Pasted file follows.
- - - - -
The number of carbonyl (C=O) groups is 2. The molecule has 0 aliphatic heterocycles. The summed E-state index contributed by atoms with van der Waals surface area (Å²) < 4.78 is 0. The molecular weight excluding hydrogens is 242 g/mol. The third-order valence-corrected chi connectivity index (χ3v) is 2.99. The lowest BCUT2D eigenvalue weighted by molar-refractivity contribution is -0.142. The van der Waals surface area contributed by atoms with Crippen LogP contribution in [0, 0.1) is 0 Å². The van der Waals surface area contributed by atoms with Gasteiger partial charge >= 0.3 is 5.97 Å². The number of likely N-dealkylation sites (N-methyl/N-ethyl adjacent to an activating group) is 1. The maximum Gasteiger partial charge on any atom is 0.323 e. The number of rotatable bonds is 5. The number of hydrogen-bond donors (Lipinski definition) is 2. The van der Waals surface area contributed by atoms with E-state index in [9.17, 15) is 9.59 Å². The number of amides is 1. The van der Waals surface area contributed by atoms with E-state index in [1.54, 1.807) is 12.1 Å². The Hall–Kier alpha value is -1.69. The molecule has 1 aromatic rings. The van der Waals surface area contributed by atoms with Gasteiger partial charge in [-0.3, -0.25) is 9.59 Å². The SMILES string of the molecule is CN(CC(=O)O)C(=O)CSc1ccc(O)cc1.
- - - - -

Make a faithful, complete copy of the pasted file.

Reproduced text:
The number of carbonyl (C=O) groups is 2. The molecule has 0 aliphatic heterocycles. The summed E-state index contributed by atoms with van der Waals surface area (Å²) < 4.78 is 0. The molecular weight excluding hydrogens is 242 g/mol. The third-order valence-corrected chi connectivity index (χ3v) is 2.99. The lowest BCUT2D eigenvalue weighted by molar-refractivity contribution is -0.142. The van der Waals surface area contributed by atoms with Crippen LogP contribution in [0, 0.1) is 0 Å². The van der Waals surface area contributed by atoms with Gasteiger partial charge >= 0.3 is 5.97 Å². The number of likely N-dealkylation sites (N-methyl/N-ethyl adjacent to an activating group) is 1. The maximum Gasteiger partial charge on any atom is 0.323 e. The number of rotatable bonds is 5. The number of hydrogen-bond donors (Lipinski definition) is 2. The van der Waals surface area contributed by atoms with E-state index in [9.17, 15) is 9.59 Å². The number of amides is 1. The van der Waals surface area contributed by atoms with E-state index in [1.54, 1.807) is 12.1 Å². The Hall–Kier alpha value is -1.69. The molecule has 1 aromatic rings. The van der Waals surface area contributed by atoms with Gasteiger partial charge in [-0.3, -0.25) is 9.59 Å². The SMILES string of the molecule is CN(CC(=O)O)C(=O)CSc1ccc(O)cc1.